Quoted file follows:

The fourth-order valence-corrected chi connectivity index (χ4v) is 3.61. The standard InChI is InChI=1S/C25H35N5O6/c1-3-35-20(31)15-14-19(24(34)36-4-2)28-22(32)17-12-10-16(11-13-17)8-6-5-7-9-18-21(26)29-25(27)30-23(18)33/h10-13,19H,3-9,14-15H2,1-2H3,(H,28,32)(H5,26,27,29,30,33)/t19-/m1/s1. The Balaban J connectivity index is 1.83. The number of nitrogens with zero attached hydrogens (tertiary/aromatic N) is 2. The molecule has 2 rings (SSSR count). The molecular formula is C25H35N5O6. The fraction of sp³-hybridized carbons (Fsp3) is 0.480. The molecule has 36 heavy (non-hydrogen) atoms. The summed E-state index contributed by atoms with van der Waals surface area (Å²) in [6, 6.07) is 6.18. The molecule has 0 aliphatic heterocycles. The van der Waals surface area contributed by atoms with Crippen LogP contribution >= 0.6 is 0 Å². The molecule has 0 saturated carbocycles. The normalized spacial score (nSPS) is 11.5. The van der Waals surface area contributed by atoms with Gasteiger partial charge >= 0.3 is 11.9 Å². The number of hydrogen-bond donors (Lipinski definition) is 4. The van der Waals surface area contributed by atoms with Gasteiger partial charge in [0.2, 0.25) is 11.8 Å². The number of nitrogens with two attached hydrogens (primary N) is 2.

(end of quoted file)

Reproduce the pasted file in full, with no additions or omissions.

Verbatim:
The fourth-order valence-corrected chi connectivity index (χ4v) is 3.61. The standard InChI is InChI=1S/C25H35N5O6/c1-3-35-20(31)15-14-19(24(34)36-4-2)28-22(32)17-12-10-16(11-13-17)8-6-5-7-9-18-21(26)29-25(27)30-23(18)33/h10-13,19H,3-9,14-15H2,1-2H3,(H,28,32)(H5,26,27,29,30,33)/t19-/m1/s1. The Balaban J connectivity index is 1.83. The number of nitrogens with zero attached hydrogens (tertiary/aromatic N) is 2. The molecule has 2 rings (SSSR count). The molecular formula is C25H35N5O6. The fraction of sp³-hybridized carbons (Fsp3) is 0.480. The molecule has 36 heavy (non-hydrogen) atoms. The summed E-state index contributed by atoms with van der Waals surface area (Å²) in [6, 6.07) is 6.18. The molecule has 0 aliphatic heterocycles. The van der Waals surface area contributed by atoms with Crippen LogP contribution >= 0.6 is 0 Å². The molecule has 0 saturated carbocycles. The normalized spacial score (nSPS) is 11.5. The van der Waals surface area contributed by atoms with Gasteiger partial charge >= 0.3 is 11.9 Å². The number of hydrogen-bond donors (Lipinski definition) is 4. The van der Waals surface area contributed by atoms with Gasteiger partial charge in [0.2, 0.25) is 11.8 Å². The number of nitrogens with two attached hydrogens (primary N) is 2.